Generative adversarial nets (GANs) are widely used to learn the data sampling process and their performance may heavily depend on the loss functions, given a limited computational budget. This study revisits MMD-GAN that uses the maximum mean discrepancy (MMD) as the loss function for GAN and makes two contributions. First, we argue that the existing MMD loss function may discourage the learning of fine details in data as it attempts to contract the discriminator outputs of real data. To address this issue, we propose a repulsive loss function to actively learn the difference among the real data by simply rearranging the terms in MMD. Second, inspired by the hinge loss, we propose a bounded Gaussian kernel to stabilize the training of MMD-GAN with the repulsive loss function. The proposed methods are applied to the unsupervised image generation tasks on CIFAR-10, STL-10, CelebA, and LSUN bedroom datasets. Results show that the repulsive loss function significantly improves over the MMD loss at no additional computational cost and outperforms other representative loss functions. The proposed methods achieve an FID score of 16.21 on the CIFAR-10 dataset using a single DCGAN network and spectral normalization.
|Number of pages
|Published - 2019
|International Conference on Learning Representations 2019 - Ernest N. Morial Convention Center, New Orleans, United States of America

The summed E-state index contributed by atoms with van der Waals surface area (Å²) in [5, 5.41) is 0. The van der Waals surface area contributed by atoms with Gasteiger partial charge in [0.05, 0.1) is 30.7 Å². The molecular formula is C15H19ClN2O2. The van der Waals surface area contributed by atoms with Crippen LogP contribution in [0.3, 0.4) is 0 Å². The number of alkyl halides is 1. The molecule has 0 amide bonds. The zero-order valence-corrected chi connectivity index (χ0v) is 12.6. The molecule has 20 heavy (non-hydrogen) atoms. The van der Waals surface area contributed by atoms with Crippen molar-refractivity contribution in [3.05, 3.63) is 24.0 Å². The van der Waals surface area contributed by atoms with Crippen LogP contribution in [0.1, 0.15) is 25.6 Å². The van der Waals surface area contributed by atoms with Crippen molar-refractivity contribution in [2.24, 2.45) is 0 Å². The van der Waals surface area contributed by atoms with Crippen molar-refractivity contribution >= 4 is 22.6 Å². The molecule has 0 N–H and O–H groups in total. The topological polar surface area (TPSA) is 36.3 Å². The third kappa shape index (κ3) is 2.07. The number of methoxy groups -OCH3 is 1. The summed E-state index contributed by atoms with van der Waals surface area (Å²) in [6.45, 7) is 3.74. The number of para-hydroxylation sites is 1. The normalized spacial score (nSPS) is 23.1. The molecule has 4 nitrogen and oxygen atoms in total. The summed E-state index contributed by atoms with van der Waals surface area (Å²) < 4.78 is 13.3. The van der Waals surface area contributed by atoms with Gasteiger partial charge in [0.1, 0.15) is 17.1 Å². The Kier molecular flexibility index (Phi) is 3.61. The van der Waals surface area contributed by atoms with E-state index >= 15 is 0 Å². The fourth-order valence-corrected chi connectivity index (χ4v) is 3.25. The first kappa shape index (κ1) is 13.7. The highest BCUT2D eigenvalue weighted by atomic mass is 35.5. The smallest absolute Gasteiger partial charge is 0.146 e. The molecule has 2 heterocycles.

Duration: 6 May 2019 → 9 May 2019
Conference number: 7th
|International Conference on Learning Representations 2019
|United States of America
|6/05/19 → 9/05/19
|The International Conference on Learning Representations (ICLR) is the premier gathering of professionals dedicated to the advancement of the branch of artificial intelligence called representation learning, but generally referred to as deep learning.
ICLR is globally renowned for presenting and publishing cutting-edge research on all aspects of deep learning used in the fields of artificial intelligence, statistics and data science, as well as important application areas such as machine vision, computational biology, speech recognition, text understanding, gaming, and robotics.